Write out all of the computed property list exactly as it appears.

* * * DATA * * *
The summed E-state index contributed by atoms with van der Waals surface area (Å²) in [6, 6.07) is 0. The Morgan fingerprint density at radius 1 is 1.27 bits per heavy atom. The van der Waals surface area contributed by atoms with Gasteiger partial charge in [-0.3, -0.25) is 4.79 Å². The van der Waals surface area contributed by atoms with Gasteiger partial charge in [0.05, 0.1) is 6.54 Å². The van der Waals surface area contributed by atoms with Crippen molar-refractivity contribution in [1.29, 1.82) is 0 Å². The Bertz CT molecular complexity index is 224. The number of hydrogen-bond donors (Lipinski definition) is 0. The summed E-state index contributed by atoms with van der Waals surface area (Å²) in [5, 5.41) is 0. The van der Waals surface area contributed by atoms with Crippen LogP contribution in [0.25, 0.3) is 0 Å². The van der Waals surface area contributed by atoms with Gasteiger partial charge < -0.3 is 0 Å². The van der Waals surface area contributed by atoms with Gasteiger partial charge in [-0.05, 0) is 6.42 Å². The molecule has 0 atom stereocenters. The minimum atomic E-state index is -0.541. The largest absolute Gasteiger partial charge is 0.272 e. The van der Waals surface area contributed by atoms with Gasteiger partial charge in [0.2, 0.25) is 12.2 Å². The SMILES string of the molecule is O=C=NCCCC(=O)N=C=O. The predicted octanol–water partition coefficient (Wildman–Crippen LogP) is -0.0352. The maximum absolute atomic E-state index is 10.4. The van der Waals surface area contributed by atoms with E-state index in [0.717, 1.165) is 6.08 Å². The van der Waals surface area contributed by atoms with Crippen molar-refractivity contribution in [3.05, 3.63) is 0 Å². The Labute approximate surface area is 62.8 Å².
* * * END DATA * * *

The summed E-state index contributed by atoms with van der Waals surface area (Å²) in [6, 6.07) is 0. The Morgan fingerprint density at radius 1 is 1.27 bits per heavy atom. The van der Waals surface area contributed by atoms with Gasteiger partial charge in [-0.3, -0.25) is 4.79 Å². The van der Waals surface area contributed by atoms with Gasteiger partial charge in [0.05, 0.1) is 6.54 Å². The van der Waals surface area contributed by atoms with Crippen molar-refractivity contribution in [1.29, 1.82) is 0 Å². The Bertz CT molecular complexity index is 224. The number of hydrogen-bond donors (Lipinski definition) is 0. The summed E-state index contributed by atoms with van der Waals surface area (Å²) in [5, 5.41) is 0. The van der Waals surface area contributed by atoms with Crippen LogP contribution in [0.25, 0.3) is 0 Å². The van der Waals surface area contributed by atoms with Gasteiger partial charge < -0.3 is 0 Å². The van der Waals surface area contributed by atoms with Gasteiger partial charge in [-0.05, 0) is 6.42 Å². The molecule has 0 atom stereocenters. The minimum atomic E-state index is -0.541. The largest absolute Gasteiger partial charge is 0.272 e. The van der Waals surface area contributed by atoms with Gasteiger partial charge in [0.2, 0.25) is 12.2 Å². The SMILES string of the molecule is O=C=NCCCC(=O)N=C=O. The predicted octanol–water partition coefficient (Wildman–Crippen LogP) is -0.0352. The maximum absolute atomic E-state index is 10.4. The van der Waals surface area contributed by atoms with E-state index in [0.717, 1.165) is 6.08 Å². The van der Waals surface area contributed by atoms with Crippen molar-refractivity contribution in [3.05, 3.63) is 0 Å². The Labute approximate surface area is 62.8 Å².